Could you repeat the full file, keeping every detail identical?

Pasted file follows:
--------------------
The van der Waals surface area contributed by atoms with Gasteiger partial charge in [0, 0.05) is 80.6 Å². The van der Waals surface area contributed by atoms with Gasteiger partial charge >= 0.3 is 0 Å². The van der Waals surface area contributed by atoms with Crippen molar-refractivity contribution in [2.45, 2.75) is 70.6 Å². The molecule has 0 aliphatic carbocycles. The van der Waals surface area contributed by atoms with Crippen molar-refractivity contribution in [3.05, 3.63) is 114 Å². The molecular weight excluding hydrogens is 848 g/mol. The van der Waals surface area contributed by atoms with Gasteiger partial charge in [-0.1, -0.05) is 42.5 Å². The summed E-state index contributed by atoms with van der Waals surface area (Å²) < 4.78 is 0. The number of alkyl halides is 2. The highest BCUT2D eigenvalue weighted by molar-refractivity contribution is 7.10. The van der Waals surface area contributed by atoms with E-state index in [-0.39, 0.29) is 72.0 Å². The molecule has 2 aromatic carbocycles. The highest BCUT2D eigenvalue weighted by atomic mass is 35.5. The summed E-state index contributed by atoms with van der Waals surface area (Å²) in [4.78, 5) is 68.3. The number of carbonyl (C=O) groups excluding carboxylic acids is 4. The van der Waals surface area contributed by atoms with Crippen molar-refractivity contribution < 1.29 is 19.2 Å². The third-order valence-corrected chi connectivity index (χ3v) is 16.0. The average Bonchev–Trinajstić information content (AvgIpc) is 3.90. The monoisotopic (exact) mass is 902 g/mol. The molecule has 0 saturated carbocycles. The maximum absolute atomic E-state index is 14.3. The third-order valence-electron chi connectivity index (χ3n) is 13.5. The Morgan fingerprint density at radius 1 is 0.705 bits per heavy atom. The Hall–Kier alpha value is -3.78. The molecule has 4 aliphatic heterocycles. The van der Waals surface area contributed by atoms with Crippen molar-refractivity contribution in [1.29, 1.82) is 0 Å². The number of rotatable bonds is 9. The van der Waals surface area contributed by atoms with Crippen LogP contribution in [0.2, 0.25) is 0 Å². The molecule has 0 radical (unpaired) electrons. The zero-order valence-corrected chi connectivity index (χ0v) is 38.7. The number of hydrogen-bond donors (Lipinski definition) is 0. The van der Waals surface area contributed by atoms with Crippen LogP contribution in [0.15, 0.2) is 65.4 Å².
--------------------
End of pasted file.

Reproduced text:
The van der Waals surface area contributed by atoms with Gasteiger partial charge in [0, 0.05) is 80.6 Å². The van der Waals surface area contributed by atoms with Gasteiger partial charge >= 0.3 is 0 Å². The van der Waals surface area contributed by atoms with Crippen molar-refractivity contribution in [2.45, 2.75) is 70.6 Å². The molecule has 0 aliphatic carbocycles. The van der Waals surface area contributed by atoms with Crippen molar-refractivity contribution in [3.05, 3.63) is 114 Å². The molecular weight excluding hydrogens is 848 g/mol. The van der Waals surface area contributed by atoms with Gasteiger partial charge in [-0.1, -0.05) is 42.5 Å². The summed E-state index contributed by atoms with van der Waals surface area (Å²) < 4.78 is 0. The number of alkyl halides is 2. The highest BCUT2D eigenvalue weighted by molar-refractivity contribution is 7.10. The van der Waals surface area contributed by atoms with E-state index in [-0.39, 0.29) is 72.0 Å². The molecule has 2 aromatic carbocycles. The highest BCUT2D eigenvalue weighted by atomic mass is 35.5. The summed E-state index contributed by atoms with van der Waals surface area (Å²) in [4.78, 5) is 68.3. The number of carbonyl (C=O) groups excluding carboxylic acids is 4. The van der Waals surface area contributed by atoms with Crippen molar-refractivity contribution < 1.29 is 19.2 Å². The third-order valence-corrected chi connectivity index (χ3v) is 16.0. The average Bonchev–Trinajstić information content (AvgIpc) is 3.90. The monoisotopic (exact) mass is 902 g/mol. The molecule has 0 saturated carbocycles. The maximum absolute atomic E-state index is 14.3. The third-order valence-electron chi connectivity index (χ3n) is 13.5. The Morgan fingerprint density at radius 1 is 0.705 bits per heavy atom. The Hall–Kier alpha value is -3.78. The molecule has 4 aliphatic heterocycles. The van der Waals surface area contributed by atoms with Crippen molar-refractivity contribution in [1.29, 1.82) is 0 Å². The number of rotatable bonds is 9. The van der Waals surface area contributed by atoms with Crippen LogP contribution in [0.2, 0.25) is 0 Å². The molecule has 0 radical (unpaired) electrons. The zero-order valence-corrected chi connectivity index (χ0v) is 38.7. The number of hydrogen-bond donors (Lipinski definition) is 0. The van der Waals surface area contributed by atoms with Crippen LogP contribution in [0.15, 0.2) is 65.4 Å².